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"Strategic" and "tactical" chess differentiate in their hippocampal and precuneus requirements in expert chess players

Research output: Contribution to conferencePosterResearch

  • Section for Anthropology and Ethnography
  • Center for Functionally Integrative Neuroscience
  • The Center for Semiotics

Expert chess players have been a popular population for research in acquired expertise. The putative cognitive underpinnings of chess-expertise (eg. IQ and memory) have been sought for with mixed results. We suggest that this may be partly due to a lack of detail in the analysis of the game itself.

We investigated whether different types of chess positions, known as "tactical" and "strategic", activates different neurocognitive structures. In a tactical position the choice of move determines the game, whereas strategic moves are based on long term considerations and do not imply an immediate determination. We therefore hypothesised that tactical considerations rely more on working memory (WM) brain structures, such as the precuneus , while strategic rely on long term memory (LTM), i.e. hippocampus.


22 chess-players participated, 9 during fMRI scanning in a 3T scanner while performing a binary forced choice task on tactical and strategic chess pos. shown for 8 sec. fMRI data underwent a RFX analysis in SPM5 using chess ranking and accuracy difference as explanatory variables.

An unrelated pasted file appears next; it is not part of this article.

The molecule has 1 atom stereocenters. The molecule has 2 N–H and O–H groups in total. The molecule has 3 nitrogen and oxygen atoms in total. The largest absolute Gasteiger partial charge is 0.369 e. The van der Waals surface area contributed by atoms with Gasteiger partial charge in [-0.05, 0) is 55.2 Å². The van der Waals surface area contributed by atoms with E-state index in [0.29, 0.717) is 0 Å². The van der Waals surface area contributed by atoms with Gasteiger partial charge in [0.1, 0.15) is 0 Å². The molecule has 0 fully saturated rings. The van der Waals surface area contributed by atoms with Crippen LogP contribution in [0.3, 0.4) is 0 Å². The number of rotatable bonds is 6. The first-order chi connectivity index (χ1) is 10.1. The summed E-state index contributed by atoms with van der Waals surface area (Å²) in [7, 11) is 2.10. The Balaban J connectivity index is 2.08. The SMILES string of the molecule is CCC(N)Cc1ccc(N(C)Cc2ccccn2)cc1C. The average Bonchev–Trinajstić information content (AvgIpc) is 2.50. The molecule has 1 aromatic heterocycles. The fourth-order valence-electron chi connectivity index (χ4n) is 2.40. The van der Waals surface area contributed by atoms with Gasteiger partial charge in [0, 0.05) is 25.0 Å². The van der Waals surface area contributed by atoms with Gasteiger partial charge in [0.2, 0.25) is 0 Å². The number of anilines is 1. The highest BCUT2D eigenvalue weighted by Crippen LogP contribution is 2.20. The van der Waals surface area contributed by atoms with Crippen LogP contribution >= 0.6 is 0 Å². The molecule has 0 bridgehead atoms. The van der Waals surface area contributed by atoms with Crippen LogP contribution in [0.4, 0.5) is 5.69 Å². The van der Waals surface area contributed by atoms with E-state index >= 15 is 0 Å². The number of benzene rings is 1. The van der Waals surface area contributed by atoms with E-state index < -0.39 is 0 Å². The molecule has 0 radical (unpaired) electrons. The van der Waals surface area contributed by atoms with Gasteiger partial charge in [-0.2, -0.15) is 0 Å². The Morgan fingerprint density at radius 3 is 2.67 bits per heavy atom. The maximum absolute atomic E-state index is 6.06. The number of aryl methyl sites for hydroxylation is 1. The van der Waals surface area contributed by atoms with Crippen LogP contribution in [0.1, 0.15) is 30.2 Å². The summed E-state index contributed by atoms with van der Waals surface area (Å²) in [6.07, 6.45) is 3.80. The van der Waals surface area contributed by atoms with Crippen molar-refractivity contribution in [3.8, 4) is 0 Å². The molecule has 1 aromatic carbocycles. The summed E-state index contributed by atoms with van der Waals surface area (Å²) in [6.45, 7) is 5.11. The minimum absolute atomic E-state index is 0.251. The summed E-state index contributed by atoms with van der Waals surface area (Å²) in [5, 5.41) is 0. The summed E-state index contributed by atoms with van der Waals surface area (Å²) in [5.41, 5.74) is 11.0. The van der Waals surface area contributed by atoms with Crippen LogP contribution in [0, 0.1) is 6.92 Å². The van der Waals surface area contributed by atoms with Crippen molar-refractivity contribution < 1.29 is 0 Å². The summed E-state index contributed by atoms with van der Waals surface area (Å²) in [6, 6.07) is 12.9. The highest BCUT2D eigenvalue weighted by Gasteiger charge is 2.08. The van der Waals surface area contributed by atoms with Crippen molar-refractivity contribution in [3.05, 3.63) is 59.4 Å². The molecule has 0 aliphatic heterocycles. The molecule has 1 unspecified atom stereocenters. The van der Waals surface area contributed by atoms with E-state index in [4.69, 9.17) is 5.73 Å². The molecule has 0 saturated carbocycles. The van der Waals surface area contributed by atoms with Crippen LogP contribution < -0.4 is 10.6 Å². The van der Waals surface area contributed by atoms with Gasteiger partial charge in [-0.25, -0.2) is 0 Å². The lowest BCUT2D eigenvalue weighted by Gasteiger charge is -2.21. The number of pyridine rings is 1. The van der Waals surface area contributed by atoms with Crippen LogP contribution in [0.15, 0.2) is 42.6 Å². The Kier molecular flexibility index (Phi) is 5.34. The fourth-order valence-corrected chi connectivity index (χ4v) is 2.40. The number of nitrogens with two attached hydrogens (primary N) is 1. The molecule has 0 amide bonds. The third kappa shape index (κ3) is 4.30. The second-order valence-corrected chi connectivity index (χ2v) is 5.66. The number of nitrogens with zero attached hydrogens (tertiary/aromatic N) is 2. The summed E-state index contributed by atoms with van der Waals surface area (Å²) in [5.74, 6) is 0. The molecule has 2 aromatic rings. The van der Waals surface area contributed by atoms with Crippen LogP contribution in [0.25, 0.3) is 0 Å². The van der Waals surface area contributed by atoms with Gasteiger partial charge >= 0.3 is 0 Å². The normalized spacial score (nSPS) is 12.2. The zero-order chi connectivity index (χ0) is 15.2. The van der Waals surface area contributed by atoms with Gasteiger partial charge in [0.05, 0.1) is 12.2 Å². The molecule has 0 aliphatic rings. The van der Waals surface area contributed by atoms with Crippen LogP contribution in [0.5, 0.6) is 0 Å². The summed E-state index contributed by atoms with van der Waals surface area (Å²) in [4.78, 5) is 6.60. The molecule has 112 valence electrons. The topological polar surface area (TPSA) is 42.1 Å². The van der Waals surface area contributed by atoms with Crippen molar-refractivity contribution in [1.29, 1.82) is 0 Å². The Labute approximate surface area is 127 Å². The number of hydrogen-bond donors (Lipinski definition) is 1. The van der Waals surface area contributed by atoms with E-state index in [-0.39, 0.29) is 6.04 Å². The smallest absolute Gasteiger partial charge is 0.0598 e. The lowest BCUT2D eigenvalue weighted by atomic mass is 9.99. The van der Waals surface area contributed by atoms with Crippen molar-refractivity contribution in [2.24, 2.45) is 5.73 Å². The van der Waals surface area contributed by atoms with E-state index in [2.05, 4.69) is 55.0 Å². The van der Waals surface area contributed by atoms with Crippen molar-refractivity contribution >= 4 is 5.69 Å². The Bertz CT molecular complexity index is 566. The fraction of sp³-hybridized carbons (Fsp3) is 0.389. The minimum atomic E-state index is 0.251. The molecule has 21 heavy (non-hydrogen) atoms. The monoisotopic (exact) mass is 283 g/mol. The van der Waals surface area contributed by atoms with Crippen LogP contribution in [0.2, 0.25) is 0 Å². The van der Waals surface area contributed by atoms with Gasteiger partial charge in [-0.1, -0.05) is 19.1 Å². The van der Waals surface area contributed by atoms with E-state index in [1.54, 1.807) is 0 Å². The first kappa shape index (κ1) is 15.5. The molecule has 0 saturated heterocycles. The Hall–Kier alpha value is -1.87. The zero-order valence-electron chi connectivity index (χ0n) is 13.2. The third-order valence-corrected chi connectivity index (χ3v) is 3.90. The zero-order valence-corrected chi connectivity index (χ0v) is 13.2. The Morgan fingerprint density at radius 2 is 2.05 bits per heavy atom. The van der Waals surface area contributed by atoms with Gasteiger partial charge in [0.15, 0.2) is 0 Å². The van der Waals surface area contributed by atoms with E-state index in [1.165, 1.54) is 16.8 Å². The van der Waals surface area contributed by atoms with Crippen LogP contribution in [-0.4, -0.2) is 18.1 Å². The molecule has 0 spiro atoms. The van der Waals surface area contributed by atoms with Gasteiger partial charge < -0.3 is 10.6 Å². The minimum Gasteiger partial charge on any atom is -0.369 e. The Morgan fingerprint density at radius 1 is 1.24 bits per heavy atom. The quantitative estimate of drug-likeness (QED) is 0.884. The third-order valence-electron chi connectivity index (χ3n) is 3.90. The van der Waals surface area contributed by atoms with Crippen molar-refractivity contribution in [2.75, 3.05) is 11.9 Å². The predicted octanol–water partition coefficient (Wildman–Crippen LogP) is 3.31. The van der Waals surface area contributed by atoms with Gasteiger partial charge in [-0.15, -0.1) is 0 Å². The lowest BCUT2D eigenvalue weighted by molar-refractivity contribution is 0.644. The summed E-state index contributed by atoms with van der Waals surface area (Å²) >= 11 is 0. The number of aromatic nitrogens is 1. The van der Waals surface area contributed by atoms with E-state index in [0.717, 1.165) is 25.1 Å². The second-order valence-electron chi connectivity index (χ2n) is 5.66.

Accuracy (P=0.23) and RT (P=0.69) was matched across conditions. Accuracy and chess ranking correlated significantly (r=0.87, P=0.002), suggesting ecological validity of our design.

The neural activity was significantly explained by our model (P<0.05, FDR-corrected) in precuneus and hippocampus.

Across subjects tactical pos. yielded a higher response in precuneus, strategic pos. gave a higher response in hippocampus.

Higher ranking subjects had greater activity in both regions during the tactical tasks compared to lower ranking, and subjects generally had higher responses in both regions during tasks which they performed worst at.


It does make a difference for studies of chess expertise if a detailed account of the game is considered. Our study shows that tactical chess profiles WM regions whereas strategic chess profiles LTM structures. But we also find that other performance mediating factors interact with this general finding in interesting ways.

Original languageEnglish
Publication year2007
Publication statusPublished - 2007
EventSociety for Neuroscience - San Diego, United States
Duration: 3 Nov 20077 Nov 2007


ConferenceSociety for Neuroscience
CountryUnited States
CitySan Diego

    Research areas

  • memory, hippocampus, precuneus, expertise, chess

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